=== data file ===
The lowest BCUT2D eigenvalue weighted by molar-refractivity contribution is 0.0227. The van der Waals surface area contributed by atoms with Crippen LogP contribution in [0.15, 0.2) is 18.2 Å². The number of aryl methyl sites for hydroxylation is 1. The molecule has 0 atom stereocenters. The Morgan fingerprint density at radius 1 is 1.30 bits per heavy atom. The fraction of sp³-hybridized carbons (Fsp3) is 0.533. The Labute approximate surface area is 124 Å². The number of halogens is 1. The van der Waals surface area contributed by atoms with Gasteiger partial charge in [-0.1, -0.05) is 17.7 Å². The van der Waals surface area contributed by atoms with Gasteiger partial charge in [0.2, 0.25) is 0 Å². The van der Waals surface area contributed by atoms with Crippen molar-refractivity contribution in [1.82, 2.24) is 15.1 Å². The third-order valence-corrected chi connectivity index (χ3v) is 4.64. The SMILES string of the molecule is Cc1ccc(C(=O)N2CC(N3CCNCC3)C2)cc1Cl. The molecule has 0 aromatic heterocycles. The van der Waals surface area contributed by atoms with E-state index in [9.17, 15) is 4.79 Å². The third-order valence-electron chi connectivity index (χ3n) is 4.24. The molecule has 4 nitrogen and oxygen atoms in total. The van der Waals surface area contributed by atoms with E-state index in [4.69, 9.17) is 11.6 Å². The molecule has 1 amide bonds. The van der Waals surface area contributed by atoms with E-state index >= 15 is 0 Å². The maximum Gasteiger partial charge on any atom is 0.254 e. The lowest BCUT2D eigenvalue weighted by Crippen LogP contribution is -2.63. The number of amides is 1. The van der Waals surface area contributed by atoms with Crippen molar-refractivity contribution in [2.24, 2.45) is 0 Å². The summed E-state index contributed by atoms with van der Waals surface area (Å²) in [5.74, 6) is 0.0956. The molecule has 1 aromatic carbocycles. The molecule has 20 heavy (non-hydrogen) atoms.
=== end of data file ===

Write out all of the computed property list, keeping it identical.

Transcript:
The lowest BCUT2D eigenvalue weighted by molar-refractivity contribution is 0.0227. The van der Waals surface area contributed by atoms with Crippen LogP contribution in [0.15, 0.2) is 18.2 Å². The number of aryl methyl sites for hydroxylation is 1. The molecule has 0 atom stereocenters. The Morgan fingerprint density at radius 1 is 1.30 bits per heavy atom. The fraction of sp³-hybridized carbons (Fsp3) is 0.533. The Labute approximate surface area is 124 Å². The number of halogens is 1. The van der Waals surface area contributed by atoms with Gasteiger partial charge in [-0.1, -0.05) is 17.7 Å². The van der Waals surface area contributed by atoms with Gasteiger partial charge in [0.2, 0.25) is 0 Å². The van der Waals surface area contributed by atoms with Crippen molar-refractivity contribution in [1.82, 2.24) is 15.1 Å². The third-order valence-corrected chi connectivity index (χ3v) is 4.64. The SMILES string of the molecule is Cc1ccc(C(=O)N2CC(N3CCNCC3)C2)cc1Cl. The molecule has 0 aromatic heterocycles. The van der Waals surface area contributed by atoms with E-state index in [9.17, 15) is 4.79 Å². The third-order valence-electron chi connectivity index (χ3n) is 4.24. The molecule has 4 nitrogen and oxygen atoms in total. The van der Waals surface area contributed by atoms with E-state index in [4.69, 9.17) is 11.6 Å². The molecule has 1 amide bonds. The van der Waals surface area contributed by atoms with E-state index >= 15 is 0 Å². The maximum Gasteiger partial charge on any atom is 0.254 e. The lowest BCUT2D eigenvalue weighted by Crippen LogP contribution is -2.63. The number of amides is 1. The van der Waals surface area contributed by atoms with Crippen molar-refractivity contribution in [2.24, 2.45) is 0 Å². The summed E-state index contributed by atoms with van der Waals surface area (Å²) in [5.74, 6) is 0.0956. The molecule has 1 aromatic carbocycles. The molecule has 20 heavy (non-hydrogen) atoms.